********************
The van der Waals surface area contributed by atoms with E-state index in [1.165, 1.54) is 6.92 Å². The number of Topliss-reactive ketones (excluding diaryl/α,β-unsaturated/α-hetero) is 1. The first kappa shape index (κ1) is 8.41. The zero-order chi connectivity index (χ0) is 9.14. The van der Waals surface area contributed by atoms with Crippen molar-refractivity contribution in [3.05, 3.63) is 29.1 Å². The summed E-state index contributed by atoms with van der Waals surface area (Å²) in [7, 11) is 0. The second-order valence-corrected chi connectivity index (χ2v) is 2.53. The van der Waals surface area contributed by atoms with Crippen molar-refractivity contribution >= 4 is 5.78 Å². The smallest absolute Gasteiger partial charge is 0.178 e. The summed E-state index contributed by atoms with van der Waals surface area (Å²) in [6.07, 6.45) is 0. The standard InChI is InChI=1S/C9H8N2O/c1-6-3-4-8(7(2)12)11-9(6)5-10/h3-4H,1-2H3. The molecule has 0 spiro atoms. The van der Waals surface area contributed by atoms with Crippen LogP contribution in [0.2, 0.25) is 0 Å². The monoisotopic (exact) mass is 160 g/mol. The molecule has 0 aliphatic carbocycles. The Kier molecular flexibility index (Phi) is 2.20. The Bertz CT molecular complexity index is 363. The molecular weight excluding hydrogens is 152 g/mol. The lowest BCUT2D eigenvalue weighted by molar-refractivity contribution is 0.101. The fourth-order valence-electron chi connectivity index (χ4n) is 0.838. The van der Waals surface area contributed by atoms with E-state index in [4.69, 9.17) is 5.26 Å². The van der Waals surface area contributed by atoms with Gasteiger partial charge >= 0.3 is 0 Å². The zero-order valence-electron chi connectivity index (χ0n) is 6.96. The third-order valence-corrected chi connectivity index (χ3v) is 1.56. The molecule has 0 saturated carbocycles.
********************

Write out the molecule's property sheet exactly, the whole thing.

The van der Waals surface area contributed by atoms with E-state index in [1.165, 1.54) is 6.92 Å². The number of Topliss-reactive ketones (excluding diaryl/α,β-unsaturated/α-hetero) is 1. The first kappa shape index (κ1) is 8.41. The zero-order chi connectivity index (χ0) is 9.14. The van der Waals surface area contributed by atoms with Crippen molar-refractivity contribution in [3.05, 3.63) is 29.1 Å². The summed E-state index contributed by atoms with van der Waals surface area (Å²) in [7, 11) is 0. The second-order valence-corrected chi connectivity index (χ2v) is 2.53. The van der Waals surface area contributed by atoms with Crippen molar-refractivity contribution >= 4 is 5.78 Å². The smallest absolute Gasteiger partial charge is 0.178 e. The summed E-state index contributed by atoms with van der Waals surface area (Å²) in [6.07, 6.45) is 0. The standard InChI is InChI=1S/C9H8N2O/c1-6-3-4-8(7(2)12)11-9(6)5-10/h3-4H,1-2H3. The molecule has 0 spiro atoms. The van der Waals surface area contributed by atoms with Crippen LogP contribution in [0.2, 0.25) is 0 Å². The monoisotopic (exact) mass is 160 g/mol. The molecule has 0 aliphatic carbocycles. The Kier molecular flexibility index (Phi) is 2.20. The Bertz CT molecular complexity index is 363. The molecular weight excluding hydrogens is 152 g/mol. The lowest BCUT2D eigenvalue weighted by molar-refractivity contribution is 0.101. The fourth-order valence-electron chi connectivity index (χ4n) is 0.838. The van der Waals surface area contributed by atoms with E-state index in [4.69, 9.17) is 5.26 Å². The van der Waals surface area contributed by atoms with Gasteiger partial charge >= 0.3 is 0 Å². The zero-order valence-electron chi connectivity index (χ0n) is 6.96. The third-order valence-corrected chi connectivity index (χ3v) is 1.56. The molecule has 0 saturated carbocycles.